Kosman and Picciotto on their Nation puzzle, cryptic crosswords, wordplay and puzzles in general.
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[First, three links:
In a previous post, we discussed our willingness to occasionally include a few less-than-common words in our puzzles. We realize not everyone agrees. Some solvers prefer their puzzles to contain only ordinary, everyday words, thank you very much, and such solvers may find that some of their Nation puzzles will remain unfinished. But we consider that the joy of learning something new is one of the many rewards of crossword puzzles.
Of course, one person’s obscurity is another person’s commonplace. For example, Joshua thinks that GILBERTIAN is a normal, everyday word, but Henri had never come across it until Joshua put it in a puzzle. Henri’s INTEGER VARIABLE, conversely, was not familiar to Joshua. In these cases, the meanings were easy enough to guess, but the point remains: we all know and don’t know different things.
And vocabulary is only the tip of the iceberg. A similar issue arises because solvers don’t know the same songs as one another, nor the same celebrities, the same historical facts, the same geographical locations, and so on. Some people know rock ’n’ roll, others know opera, and yet others know neither or both. For every baseball or basketball maven, there is another solver who doesn’t know a pigskin from a puck. We are reminded of this almost every week when one or another of our test solvers makes a comment like “never heard of him,” or “didn’t know the word.”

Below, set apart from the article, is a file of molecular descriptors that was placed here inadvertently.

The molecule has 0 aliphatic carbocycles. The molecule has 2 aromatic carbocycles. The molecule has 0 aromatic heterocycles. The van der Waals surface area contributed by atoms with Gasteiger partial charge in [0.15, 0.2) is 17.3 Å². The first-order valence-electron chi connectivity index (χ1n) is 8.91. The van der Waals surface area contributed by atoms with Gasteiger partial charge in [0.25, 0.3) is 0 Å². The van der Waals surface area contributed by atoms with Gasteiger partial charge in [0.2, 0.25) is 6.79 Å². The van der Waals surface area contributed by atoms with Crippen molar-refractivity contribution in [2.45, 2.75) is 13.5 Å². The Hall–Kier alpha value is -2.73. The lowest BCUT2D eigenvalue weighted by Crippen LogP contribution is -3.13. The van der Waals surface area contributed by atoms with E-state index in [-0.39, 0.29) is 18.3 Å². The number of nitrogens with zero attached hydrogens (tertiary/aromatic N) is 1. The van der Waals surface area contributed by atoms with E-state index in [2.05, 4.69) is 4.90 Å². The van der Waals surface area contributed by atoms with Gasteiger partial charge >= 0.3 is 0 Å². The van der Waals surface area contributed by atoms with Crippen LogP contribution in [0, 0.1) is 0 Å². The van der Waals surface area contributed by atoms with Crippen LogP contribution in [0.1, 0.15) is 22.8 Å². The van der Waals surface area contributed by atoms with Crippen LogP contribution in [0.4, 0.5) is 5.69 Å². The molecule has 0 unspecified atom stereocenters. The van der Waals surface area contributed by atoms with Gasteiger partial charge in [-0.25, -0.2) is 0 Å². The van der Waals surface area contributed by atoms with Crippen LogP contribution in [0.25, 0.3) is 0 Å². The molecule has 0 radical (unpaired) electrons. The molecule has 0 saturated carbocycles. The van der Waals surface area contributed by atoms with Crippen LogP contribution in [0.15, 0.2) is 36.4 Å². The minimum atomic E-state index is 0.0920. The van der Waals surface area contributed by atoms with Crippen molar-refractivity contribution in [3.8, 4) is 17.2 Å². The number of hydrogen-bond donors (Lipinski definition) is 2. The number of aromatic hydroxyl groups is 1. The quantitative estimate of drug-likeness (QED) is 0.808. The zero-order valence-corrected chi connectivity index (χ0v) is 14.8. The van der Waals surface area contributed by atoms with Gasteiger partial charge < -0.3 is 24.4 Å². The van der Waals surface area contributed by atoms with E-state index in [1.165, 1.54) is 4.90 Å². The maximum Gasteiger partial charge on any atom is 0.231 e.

This is often because of a generational shift: younger solvers are not familiar with the same trivia as we boomers. In fact, we had the same experience when solving Frank Lewis’s puzzles, which contained many references that were common knowledge among people his age, but were new to us.
And yet our test solvers, even the younger ones, are usually able to finish the puzzles. This is largely because in a cryptic crossword, you can make up for your ignorance of a particular area of human knowledge by using the wordplay to get you to the answer. Once you have a guess, you can confirm it in the dictionary, on the web, or just by asking someone who knows more than you do about a given topic.
That said, we do try to be sensitive to the fact that not every solver would be a star contestant on Jeopardy! If an entry is likely to be obscure to many, we try to make the clue straightforward. Here are some examples from our first year:
SAUSALITO Auto sails around town near the Golden Gate Bridge (9)
SCINTILLA Trace transgression involving a bit of chicanery up to Afghanistan’s capital (9)
SECONDO Lease condominium in part, usually the lower part (7)
SIMULACRA Representations of curve college grad is flipping (9)
STARSKY AND HUTCH ’70s TV show is celebrity heaven and a home for animals (7,3,5)
SUPERHEAT Euphrates nuked to get past the boiling point (9)
SYDNEY GREENSTREET Actor’s tree-lined avenue Down Under (6,11)
Did you ever learn something when solving a puzzle? Please share here, along with any quibbles, questions, kudos or complaints about the current puzzle or any previous puzzle. To comment (and see other readers’ comments,) please click on this post’s title and scroll to the bottom of the resulting screen.